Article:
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Effect of disturbance stimulation using a split-belt treadmill on a patient with cerebellar ataxia: a case report
Journal of Medical Case Reports volume 17, Article number: 58 (2023)
We present the case of a patient with cerebellar ataxia who was treated with walking practice using a split-belt treadmill with disturbance stimulation. The treatment effects were evaluated for improvements in standing postural balance and walking ability.
The patient was a 60-year-old Japanese male who developed ataxia after cerebellar hemorrhage. Assessment was performed using the Scale for the Assessment and Rating of Ataxia, Berg Balance Scale, and Timed Up-and-Go tests. A 10 m walking speed and walking rate were also assessed longitudinally. The obtained values were fit into a linear equation (y = ax + b), and the slope was calculated. This slope was then used as the predicted value for each period relative to the pre-intervention value. After removing the trend of the value for each period relative to the pre-intervention value, the amount of pre- to post-intervention change for each period was calculated to verify the intervention effect. Furthermore, to verify the changes in gait over time, a three-dimensional motion analyzer was used to analyze the pre- and post-intervention gait five times, and the results were kinematically compared.
No significant pre- to post-intervention changes were observed in the Scale for the Assessment and Rating of Ataxia scores. Conversely, the Berg Balance Scale score, walking rate, and 10 m walking speed increased, and the Timed Up-and-Go score decreased in the B1 period, indicating a marked improvement from the predicted results based on the linear equation. For changes in gait determined using three-dimensional motion analysis, an increase in stride length was observed in each period.
The present case findings suggest that walking practice with disturbance stimulation using a split-belt treadmill does not improve inter-limb coordination, but contributes to improving standing posture balance, 10 m walking speed, and walking rate.
Smooth and stable walking is achieved by coordinated control of multiple limbs and numerous muscle activities. The coordinated movements of both lower limbs that enable walking are output via the central pattern generator (CPG), a neural circuit that generates the gait rhythm in the spinal cord. However, controlling only the CPG when the external environment changes, such as uneven terrain or slopes, is difficult. The cerebellum plays a role in regulating locomotion while adapting to the environment, thus enabling humans to adapt to a variable environment and continue walking. This adaptation requires immediate postural responses to changes in the external environment, internal somatosensory perceptions, and anticipatory postural adjustment (APA) functions that precede the target movement.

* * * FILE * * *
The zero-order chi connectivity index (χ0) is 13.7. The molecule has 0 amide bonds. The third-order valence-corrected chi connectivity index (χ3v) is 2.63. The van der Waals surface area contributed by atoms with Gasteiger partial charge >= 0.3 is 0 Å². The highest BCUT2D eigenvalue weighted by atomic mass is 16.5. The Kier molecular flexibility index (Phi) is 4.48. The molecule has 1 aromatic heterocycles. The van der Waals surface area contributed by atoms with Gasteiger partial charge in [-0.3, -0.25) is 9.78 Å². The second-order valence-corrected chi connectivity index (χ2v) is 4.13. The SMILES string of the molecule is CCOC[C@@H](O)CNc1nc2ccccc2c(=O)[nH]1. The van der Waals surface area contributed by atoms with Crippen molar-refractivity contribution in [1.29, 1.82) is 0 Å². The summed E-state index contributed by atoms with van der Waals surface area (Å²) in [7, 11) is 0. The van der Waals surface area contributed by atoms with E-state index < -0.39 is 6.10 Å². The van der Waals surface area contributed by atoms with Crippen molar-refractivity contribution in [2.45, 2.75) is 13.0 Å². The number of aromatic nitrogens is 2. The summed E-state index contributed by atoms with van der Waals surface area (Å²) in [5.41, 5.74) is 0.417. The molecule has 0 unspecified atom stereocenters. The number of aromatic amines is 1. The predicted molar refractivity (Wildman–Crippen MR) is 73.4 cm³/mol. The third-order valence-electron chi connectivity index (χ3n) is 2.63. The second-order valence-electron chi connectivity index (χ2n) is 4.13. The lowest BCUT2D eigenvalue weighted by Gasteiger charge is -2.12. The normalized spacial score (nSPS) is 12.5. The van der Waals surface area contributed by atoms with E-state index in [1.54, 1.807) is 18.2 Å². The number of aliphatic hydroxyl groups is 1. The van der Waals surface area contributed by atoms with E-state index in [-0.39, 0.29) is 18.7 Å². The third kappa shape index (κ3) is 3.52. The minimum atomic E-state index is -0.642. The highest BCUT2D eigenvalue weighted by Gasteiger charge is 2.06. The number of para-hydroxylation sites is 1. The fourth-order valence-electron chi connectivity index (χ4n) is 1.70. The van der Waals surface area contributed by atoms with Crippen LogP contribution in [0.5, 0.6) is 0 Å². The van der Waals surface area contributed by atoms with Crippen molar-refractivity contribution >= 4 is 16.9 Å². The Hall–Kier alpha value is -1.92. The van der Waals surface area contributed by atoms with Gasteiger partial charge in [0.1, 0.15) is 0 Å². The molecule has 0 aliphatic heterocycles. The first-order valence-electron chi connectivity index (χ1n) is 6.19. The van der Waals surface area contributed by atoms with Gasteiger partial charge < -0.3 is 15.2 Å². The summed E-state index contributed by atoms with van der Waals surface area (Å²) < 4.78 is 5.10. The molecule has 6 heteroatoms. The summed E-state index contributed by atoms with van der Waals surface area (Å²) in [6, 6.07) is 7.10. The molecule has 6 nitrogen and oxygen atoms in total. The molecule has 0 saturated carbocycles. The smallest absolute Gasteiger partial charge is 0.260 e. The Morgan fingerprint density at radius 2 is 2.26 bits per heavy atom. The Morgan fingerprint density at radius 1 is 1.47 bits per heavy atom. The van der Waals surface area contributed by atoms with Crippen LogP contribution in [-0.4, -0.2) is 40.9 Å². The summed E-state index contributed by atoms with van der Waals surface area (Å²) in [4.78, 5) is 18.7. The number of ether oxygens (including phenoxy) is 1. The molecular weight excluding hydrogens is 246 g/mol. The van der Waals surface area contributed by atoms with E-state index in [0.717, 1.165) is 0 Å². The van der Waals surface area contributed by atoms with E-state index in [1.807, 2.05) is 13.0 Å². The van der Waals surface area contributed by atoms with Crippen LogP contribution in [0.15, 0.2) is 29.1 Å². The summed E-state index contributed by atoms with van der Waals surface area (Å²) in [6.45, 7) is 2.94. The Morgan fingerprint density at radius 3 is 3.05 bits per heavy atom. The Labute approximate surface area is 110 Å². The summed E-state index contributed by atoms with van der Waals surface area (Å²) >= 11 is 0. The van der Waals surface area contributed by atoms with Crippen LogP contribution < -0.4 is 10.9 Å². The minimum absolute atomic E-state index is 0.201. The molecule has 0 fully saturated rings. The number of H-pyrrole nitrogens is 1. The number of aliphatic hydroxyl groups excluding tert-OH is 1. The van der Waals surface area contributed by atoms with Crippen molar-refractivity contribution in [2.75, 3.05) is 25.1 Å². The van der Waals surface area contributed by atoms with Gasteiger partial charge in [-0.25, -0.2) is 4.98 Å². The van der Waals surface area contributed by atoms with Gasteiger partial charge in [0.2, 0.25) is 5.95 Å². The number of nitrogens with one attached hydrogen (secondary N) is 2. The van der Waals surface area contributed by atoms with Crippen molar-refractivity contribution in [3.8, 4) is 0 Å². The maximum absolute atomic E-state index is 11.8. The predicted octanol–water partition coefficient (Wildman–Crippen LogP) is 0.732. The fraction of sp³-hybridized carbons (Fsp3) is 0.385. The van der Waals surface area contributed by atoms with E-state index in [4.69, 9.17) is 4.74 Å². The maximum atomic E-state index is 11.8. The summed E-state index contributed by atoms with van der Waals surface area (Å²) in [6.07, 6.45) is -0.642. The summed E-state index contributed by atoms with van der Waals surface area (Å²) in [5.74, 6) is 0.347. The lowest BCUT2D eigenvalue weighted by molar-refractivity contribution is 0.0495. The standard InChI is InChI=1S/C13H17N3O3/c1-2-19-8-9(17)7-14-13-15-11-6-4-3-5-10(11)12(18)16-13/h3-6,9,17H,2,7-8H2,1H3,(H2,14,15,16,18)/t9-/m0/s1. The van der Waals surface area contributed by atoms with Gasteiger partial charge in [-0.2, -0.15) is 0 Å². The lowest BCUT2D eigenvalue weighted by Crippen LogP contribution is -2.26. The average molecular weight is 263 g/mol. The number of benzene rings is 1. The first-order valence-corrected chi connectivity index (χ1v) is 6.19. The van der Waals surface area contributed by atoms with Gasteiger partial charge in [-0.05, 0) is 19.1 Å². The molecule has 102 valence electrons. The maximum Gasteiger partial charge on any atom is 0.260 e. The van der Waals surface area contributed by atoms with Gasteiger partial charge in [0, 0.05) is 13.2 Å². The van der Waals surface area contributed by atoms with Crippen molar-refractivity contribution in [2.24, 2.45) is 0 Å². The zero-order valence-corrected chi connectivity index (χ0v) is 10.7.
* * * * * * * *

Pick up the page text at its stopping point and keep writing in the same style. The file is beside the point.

The cerebellum plays an important role in postural control and motor coordination in response to error signals based on changes in the external environment. When the cerebellum is damaged, it is difficult to respond to disturbances based on environmental variables , thereby impairing predictive postural control , resulting in decreased standing postural balance and difficulty in stable walking .
The tied-belt treadmill intervention, with equal left and right belt speeds, has been developed to improve gait disturbance in patients with cerebellar injury [4, 5]. In particular, interventions such as stepping targets for visual obstacle avoidance, and projecting obstacles on a treadmill belt, have shown improvements in obstacle avoidance ability, and dynamic stability during obstacle avoidance. However, the effect of these interventions on improvements in standing postural balance and basic walking ability remain unclear.
Recently, a split-belt treadmill has been developed, which can change the environment and is expected to artificially create walking adaptation in humans. The split-belt treadmill, which allows independent modulation of the left and right belt velocities, is used clinically as a means of improving gait in stroke patients. In addition, it has shown to improve gait asymmetry in patients with hemiplegic stroke . Asymmetrical movements of the left and right limbs become apparent in many patients with hemiplegic stroke. In particular, temporal asymmetry has been found to be strongly related to walking speed, affecting walking propulsion and walking efficiency [6,7,8,9,10].